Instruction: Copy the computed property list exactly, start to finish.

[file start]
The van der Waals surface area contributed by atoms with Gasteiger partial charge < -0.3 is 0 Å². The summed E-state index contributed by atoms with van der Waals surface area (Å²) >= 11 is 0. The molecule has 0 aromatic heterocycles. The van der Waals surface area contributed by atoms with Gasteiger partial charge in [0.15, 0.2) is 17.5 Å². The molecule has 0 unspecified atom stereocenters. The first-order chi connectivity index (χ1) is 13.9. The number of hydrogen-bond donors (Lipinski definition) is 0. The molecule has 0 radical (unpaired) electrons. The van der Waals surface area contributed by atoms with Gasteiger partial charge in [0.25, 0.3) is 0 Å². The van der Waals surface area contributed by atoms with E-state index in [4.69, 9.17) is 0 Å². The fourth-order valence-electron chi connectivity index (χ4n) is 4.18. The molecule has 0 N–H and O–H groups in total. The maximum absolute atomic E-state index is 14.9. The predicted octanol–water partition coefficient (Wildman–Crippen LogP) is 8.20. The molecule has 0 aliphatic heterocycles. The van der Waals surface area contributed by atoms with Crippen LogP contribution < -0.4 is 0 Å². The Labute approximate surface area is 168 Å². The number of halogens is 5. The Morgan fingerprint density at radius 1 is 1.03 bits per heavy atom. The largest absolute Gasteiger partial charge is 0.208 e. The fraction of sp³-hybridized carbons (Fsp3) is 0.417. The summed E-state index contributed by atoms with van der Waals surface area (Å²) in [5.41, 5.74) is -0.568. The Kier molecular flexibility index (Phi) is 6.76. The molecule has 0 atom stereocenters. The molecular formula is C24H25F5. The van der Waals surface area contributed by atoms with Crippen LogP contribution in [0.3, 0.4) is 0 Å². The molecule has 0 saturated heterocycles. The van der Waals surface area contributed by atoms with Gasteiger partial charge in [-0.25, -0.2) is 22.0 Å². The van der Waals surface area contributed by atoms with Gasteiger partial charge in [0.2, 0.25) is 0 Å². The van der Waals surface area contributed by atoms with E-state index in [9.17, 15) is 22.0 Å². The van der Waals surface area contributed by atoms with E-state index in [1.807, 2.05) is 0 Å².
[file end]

The van der Waals surface area contributed by atoms with Gasteiger partial charge < -0.3 is 0 Å². The summed E-state index contributed by atoms with van der Waals surface area (Å²) >= 11 is 0. The molecule has 0 aromatic heterocycles. The van der Waals surface area contributed by atoms with Gasteiger partial charge in [0.15, 0.2) is 17.5 Å². The molecule has 0 unspecified atom stereocenters. The first-order chi connectivity index (χ1) is 13.9. The number of hydrogen-bond donors (Lipinski definition) is 0. The molecule has 0 radical (unpaired) electrons. The van der Waals surface area contributed by atoms with Gasteiger partial charge in [0.25, 0.3) is 0 Å². The van der Waals surface area contributed by atoms with E-state index in [4.69, 9.17) is 0 Å². The fourth-order valence-electron chi connectivity index (χ4n) is 4.18. The molecule has 0 N–H and O–H groups in total. The maximum absolute atomic E-state index is 14.9. The predicted octanol–water partition coefficient (Wildman–Crippen LogP) is 8.20. The molecule has 0 aliphatic heterocycles. The van der Waals surface area contributed by atoms with Crippen LogP contribution < -0.4 is 0 Å². The Labute approximate surface area is 168 Å². The number of halogens is 5. The Morgan fingerprint density at radius 1 is 1.03 bits per heavy atom. The largest absolute Gasteiger partial charge is 0.208 e. The fraction of sp³-hybridized carbons (Fsp3) is 0.417. The summed E-state index contributed by atoms with van der Waals surface area (Å²) in [5.41, 5.74) is -0.568. The Kier molecular flexibility index (Phi) is 6.76. The molecule has 0 atom stereocenters. The molecular formula is C24H25F5. The van der Waals surface area contributed by atoms with Crippen LogP contribution in [0.3, 0.4) is 0 Å². The molecule has 0 saturated heterocycles. The van der Waals surface area contributed by atoms with Gasteiger partial charge in [-0.25, -0.2) is 22.0 Å². The van der Waals surface area contributed by atoms with Gasteiger partial charge in [0.2, 0.25) is 0 Å². The van der Waals surface area contributed by atoms with E-state index in [9.17, 15) is 22.0 Å². The van der Waals surface area contributed by atoms with E-state index in [1.807, 2.05) is 0 Å².